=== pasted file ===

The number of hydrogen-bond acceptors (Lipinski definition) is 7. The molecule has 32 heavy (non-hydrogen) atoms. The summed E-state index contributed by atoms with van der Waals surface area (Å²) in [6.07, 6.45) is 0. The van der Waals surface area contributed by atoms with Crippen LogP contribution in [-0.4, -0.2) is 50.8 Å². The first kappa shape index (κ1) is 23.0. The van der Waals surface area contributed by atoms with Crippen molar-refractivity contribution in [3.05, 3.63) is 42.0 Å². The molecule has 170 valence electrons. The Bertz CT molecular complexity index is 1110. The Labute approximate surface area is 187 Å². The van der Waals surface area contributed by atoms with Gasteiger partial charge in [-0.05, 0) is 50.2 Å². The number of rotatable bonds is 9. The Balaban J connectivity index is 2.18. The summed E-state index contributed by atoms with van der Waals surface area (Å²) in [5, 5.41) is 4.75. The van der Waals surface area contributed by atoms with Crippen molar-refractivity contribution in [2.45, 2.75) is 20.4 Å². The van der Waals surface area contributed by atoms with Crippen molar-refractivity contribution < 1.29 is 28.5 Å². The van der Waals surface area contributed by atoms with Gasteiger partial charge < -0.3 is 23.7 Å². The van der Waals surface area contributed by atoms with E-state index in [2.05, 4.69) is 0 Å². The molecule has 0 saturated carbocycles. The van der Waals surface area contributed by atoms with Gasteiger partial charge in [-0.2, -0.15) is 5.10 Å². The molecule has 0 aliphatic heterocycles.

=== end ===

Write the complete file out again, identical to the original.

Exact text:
The number of hydrogen-bond acceptors (Lipinski definition) is 7. The molecule has 32 heavy (non-hydrogen) atoms. The summed E-state index contributed by atoms with van der Waals surface area (Å²) in [6.07, 6.45) is 0. The van der Waals surface area contributed by atoms with Crippen LogP contribution in [-0.4, -0.2) is 50.8 Å². The first kappa shape index (κ1) is 23.0. The van der Waals surface area contributed by atoms with Crippen molar-refractivity contribution in [3.05, 3.63) is 42.0 Å². The molecule has 170 valence electrons. The Bertz CT molecular complexity index is 1110. The Labute approximate surface area is 187 Å². The van der Waals surface area contributed by atoms with Gasteiger partial charge in [-0.05, 0) is 50.2 Å². The number of rotatable bonds is 9. The Balaban J connectivity index is 2.18. The summed E-state index contributed by atoms with van der Waals surface area (Å²) in [5, 5.41) is 4.75. The van der Waals surface area contributed by atoms with Crippen molar-refractivity contribution in [2.45, 2.75) is 20.4 Å². The van der Waals surface area contributed by atoms with Crippen molar-refractivity contribution < 1.29 is 28.5 Å². The van der Waals surface area contributed by atoms with Gasteiger partial charge < -0.3 is 23.7 Å². The van der Waals surface area contributed by atoms with E-state index in [2.05, 4.69) is 0 Å². The molecule has 0 saturated carbocycles. The van der Waals surface area contributed by atoms with Gasteiger partial charge in [-0.2, -0.15) is 5.10 Å². The molecule has 0 aliphatic heterocycles.